RETURN ON TECHNOLOGY: Exploding mobile phone? Maybe you bought a fake

January 21, 2008

Has your cell phone exploded lately? A cell phone battery literally blows up, shattering the phone and spraying hot components like shrapnel. Detonating phones haven't killed anyone that I could determine, but they've caused several trips to the hospital for lacerations, burns and broken eardrums. When it happens, manufacturers understandably scramble to find out why, and the answer today is often that the battery was actually a knockoff, a counterfeit that looks just like the real thing, but might be made with leftover components scrounged out of garbage heaps.

Counterfeit electronic devices are no longer rare. You can find fake routers, cables, computers, monitors, hard drives and even smaller components inside of otherwise legitimate products, like capacitors, resistors and integrated circuit chips. Knockoffs find their way even into the parts bins of major manufacturers, to all appearances stamped with the right logos and accompanied by the right paperwork attesting to their authenticity. The problem is worldwide, and growing. Four of the top 10 confiscated items by U.S. customs in 2004 were counterfeits.

Then there's the "gray market," where legitimate items are sold back into the mainstream. These might be industry rejects that just didn't quite make it all the way to the recycling center, or they could be used products sold as new. Altogether, the electronics industry's Alliance for Gray Market and Counterfeit Abatement says $40 billion of counterfeit or gray-market tech products are circulating each year. They make up about 10 percent of technical goods on the market at any given time, AGMA reports.

Anybody can be fooled, even such demanding customers as the U.S. military. Just last September, a vendor was convicted for selling and installing fake network switches for a Navy subcontractor. And in December, two Texas brothers were indicted for conspiracy and trafficking in counterfeit goods, having imprudently supplied such equipment to various departments of the U.S. government, reportedly including the FBI. Now, while I'm indignant when my government is scammed by one of my fellow citizens, I have to admire the colossal chutzpah it takes to rip off the FBI.

The problem isn't just profit, but safety. A cell phone converting itself into a grenade is a danger, but there are even greater dangers in the counterfeit circuit breakers and ground-fault interrupting receptacles used in bathrooms and kitchens to protect consumers against deadly shocks. Officials in Suffolk County, N.Y., found a stash of such phony devices, which carried similarly bogus Underwriter's Laboratory stickers. There are fake thermostats, fake smoke detectors, and fake carbon dioxide detectors.

The problem is worldwide. Authorities in Manila busted a pirate ring in 2006 that was selling network cards, routers, switches, cables and boxes, complete with packages that proclaimed them to be from Cisco Systems. The European Union says the seizure of all kinds of bogus goods at its members' borders continues to rise each year. Every year, the Union records tens of thousands of seizures, and the member countries acknowledge that seizures are only a tiny fraction of what gets through. In 2004, Lithuania alone caught 400,000 batteries. The vast majority of the fakes originate in China, Hong Kong, the United Arab Emirates, India and Malaysia, but other countries are starting to participate in the fun, too.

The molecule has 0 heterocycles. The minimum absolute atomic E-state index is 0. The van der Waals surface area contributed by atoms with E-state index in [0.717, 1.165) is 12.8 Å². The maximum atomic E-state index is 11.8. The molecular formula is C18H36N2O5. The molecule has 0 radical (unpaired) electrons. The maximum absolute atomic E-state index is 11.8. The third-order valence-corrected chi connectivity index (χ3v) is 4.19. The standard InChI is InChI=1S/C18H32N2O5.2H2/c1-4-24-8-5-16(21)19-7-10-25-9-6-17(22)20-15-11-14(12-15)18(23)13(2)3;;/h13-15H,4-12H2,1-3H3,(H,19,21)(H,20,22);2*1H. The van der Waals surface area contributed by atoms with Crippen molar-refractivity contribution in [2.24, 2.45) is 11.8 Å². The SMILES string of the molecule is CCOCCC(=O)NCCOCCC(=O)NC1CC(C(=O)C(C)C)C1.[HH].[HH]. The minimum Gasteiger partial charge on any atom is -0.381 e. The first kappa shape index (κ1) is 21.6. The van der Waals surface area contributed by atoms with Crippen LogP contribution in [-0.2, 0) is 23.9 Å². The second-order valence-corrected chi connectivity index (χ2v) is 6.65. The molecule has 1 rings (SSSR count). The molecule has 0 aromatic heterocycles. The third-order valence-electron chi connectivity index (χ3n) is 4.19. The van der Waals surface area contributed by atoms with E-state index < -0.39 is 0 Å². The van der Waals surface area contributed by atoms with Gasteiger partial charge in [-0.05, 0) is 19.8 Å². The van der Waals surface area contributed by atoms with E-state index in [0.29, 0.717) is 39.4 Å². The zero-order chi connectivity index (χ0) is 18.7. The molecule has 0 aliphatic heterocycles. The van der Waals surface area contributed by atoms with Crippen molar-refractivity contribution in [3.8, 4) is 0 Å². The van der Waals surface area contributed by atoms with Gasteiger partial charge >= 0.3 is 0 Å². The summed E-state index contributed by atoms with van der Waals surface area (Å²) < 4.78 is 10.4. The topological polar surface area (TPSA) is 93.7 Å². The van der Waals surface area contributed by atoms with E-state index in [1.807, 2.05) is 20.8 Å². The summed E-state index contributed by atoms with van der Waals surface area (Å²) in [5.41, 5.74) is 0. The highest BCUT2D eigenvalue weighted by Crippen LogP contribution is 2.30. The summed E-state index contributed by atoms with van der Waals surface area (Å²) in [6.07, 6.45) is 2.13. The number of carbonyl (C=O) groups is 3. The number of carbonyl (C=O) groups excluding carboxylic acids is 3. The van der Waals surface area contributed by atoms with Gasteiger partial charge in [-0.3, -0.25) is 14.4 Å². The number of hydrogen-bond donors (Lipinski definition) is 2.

If you've bought quite a bit of technology, like computers, phones, network equipment, batteries, and the like, you probably have at least one fake sitting around right now. If you bought the products from eBay or refurbished from someone other than the manufacturer, the chances go up. If you got a great deal on used equipment, the probability increases, too.

The temptation to save money buying from online vendors is enormous, and understandably so, but it makes selling phony goods almost child's play. The hit you take may come soon, or it may come later. If it comes right away, you're likely to be out no more than your purchase cost. But if it comes later, as with a hard drive, you could stand to lose a great deal more after it's been loaded with your valuable data. In between are the annoyances of cable connectors that don't connect, or wireless that's as temperamental as an opera diva.

You can't avoid the risk entirely, but you can cut it down to manageable size by gritting your teeth and paying original-equipment manufacturer prices from the OEM itself or sticking to known retailers. Dell isn't likely to sell you a computer that never saw the inside of a Dell factory, but an online wholesaler might.

You can sometimes spot a fake by checking the paperwork for typos and other clues. If the item is big enough to have a serial number, check with the manufacturer to see if it's legitimate. You can report a fake to, of all places, the U.S. Chamber of Commerce, at www.thetruecosts.org/portal/truecosts/action/reportafake.htm.

Altom is an independent local technology consultant. His column appears every other week. Listen to his column via podcast at www.ibj.com. He can be reached at timaltom@sbcglobal.net.
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